They declare that I owe them $60 dollars, which somewhat confuses me, since I thought the place I was meant to go charged 24 cents a pound, but I figured maybe he was just rounding for my benefit. I pull out a credit card and offer it to the man who addressed me.

To his credit, the man didn't seem to act annoyed despite the fact that my payment method of choice was about to cause 20 minutes of useless wandering around. Although maybe he was annoyed and I just couldn't tell from behind his thick mustache and tinted glasses.

"You need office", and he gestured me to follow him. The building was big large and evidentally shared by multiple companies, we eventually came to a room of neatly stacked computer peripherals and a gigantic bald slavic man whose appearance crystallized the entire experience into the new datum for me "Electronics Recycling is a shady industry"

They talked either accented english too fast for me to understand or a different language. To be honest I was more interested in the stacks of computer parts. My mustachio'd escort made several calls, none of which ended in him talking to anyone. After which he abruptly walked out of the room. It was entirely unclear if I should follow him, so I jogged after him and asked as much, to which he gestured for me to again follow him.

We got back to the initial warehouse my car was in, and my handler informed me that we were both going to drive in separate cards to a different office to see why they weren't picking up. I repeated this a couple times to his annoyance, just to make sure I understood, and then preceded to pull my car out of the warehouse and go follow his car.

We wound several frontage roads further into the industrial park, and stopped at the supposed office. He gestured for me to go in from his car, I walked in and found a one level shared office space, with three offices, one obviously for tax preparation, two dark unmarked offices and a surprisingly clean looking bathroom.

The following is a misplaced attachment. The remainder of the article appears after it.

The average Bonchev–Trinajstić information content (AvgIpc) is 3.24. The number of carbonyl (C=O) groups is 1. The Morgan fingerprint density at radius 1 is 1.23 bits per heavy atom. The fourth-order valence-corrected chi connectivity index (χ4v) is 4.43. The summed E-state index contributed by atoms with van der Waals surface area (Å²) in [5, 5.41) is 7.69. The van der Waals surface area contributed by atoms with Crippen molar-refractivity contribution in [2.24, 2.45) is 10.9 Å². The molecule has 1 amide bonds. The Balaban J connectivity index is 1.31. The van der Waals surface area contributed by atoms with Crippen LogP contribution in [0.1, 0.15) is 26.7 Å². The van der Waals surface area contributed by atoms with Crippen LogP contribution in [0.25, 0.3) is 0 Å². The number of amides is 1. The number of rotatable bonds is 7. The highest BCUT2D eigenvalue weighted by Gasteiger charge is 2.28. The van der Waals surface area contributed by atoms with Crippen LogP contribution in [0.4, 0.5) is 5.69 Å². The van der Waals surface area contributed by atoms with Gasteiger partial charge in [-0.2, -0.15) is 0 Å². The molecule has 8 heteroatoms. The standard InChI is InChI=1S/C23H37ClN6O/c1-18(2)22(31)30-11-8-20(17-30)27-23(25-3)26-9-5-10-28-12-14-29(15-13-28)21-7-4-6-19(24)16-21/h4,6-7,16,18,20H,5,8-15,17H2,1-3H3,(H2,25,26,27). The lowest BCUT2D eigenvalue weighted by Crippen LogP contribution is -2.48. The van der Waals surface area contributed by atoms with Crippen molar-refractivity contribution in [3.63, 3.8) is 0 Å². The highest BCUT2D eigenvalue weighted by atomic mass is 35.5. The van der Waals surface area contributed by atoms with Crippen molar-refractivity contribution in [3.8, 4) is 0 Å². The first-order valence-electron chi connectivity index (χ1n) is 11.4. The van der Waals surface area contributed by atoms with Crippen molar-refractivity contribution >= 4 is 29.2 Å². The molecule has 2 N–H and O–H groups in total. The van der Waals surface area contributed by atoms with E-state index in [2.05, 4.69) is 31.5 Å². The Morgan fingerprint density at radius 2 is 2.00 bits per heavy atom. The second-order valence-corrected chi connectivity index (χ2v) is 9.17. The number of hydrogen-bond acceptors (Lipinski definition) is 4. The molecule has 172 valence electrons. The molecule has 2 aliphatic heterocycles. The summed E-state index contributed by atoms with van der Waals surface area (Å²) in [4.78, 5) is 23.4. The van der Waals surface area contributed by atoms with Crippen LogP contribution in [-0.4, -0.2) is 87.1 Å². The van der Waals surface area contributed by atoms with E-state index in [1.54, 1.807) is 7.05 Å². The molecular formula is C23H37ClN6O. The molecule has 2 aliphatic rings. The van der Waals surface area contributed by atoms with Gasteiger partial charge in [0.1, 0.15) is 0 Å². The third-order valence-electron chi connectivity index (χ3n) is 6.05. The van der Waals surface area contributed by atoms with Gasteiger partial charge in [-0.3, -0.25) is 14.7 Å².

I talked to the friendly tax people confirming that they were not, in fact, in charge of accepting payment for tonnage of electronic recycling equipment four blocks away. My minder finally came in to examine the dark offices and talk to the tax people. It was during this exchange that the man used the name of the company that I had been warned about, I had evidentally just given all my electronics to a company that ships them to China for little kids to toss into bonfire to extract the gold and silver. Ugh, far, far too late to do much about it now.

Once it became evident there was nothing to be done we went back out into the snowy parking lot. The man called the cell of the man who *should* have been there and had what sounded like a one sided conversation indicative of tunnels or low reception.

He closed his cell phone and brought out a pack of cigarettes as we pondered our shared problem, the solution to which would eventually leave me wondering if I could expense a cash bribe to my company...

3 comments:

We used to bribe baggage handlers to sneak our debate tubes past the airline luggage limit.
In other news, I didn't see this post until several days after you wrote it. I was inspired by your previous "distraction affliction" post and went cold turkey. No fancy system, I just decided not to visit non-work related sites outside specifically designated time slots (including email).
A couple of times, I've found my browser open with no recollection of doing it. Like it was a reflex mouse action...this is particularly true when compiling.
Mike
by: Mike (contact) - 25 Feb '11 - 20:48
I noticed your absence!
I've personally been using the LeechBlock Extension.
by: Kyle (contact) - 27 Feb '11 - 10:59
Ha!
How do you like LeechBlock? I've never used it, but I read about it.
Mike
by: Mike (contact) - 27 Feb '11 - 17:29



 




Meta Information:

Title: When in an Industrial Park in Rome
Date posted: 23 Feb '11 - 11:29
Filed under: General
Word Count: 1,307 words
Good Karma: 100 (vote)
Bad Karma: 71 (vote)
Next entry:  Resolution
Previous entry:  The Perfect Drug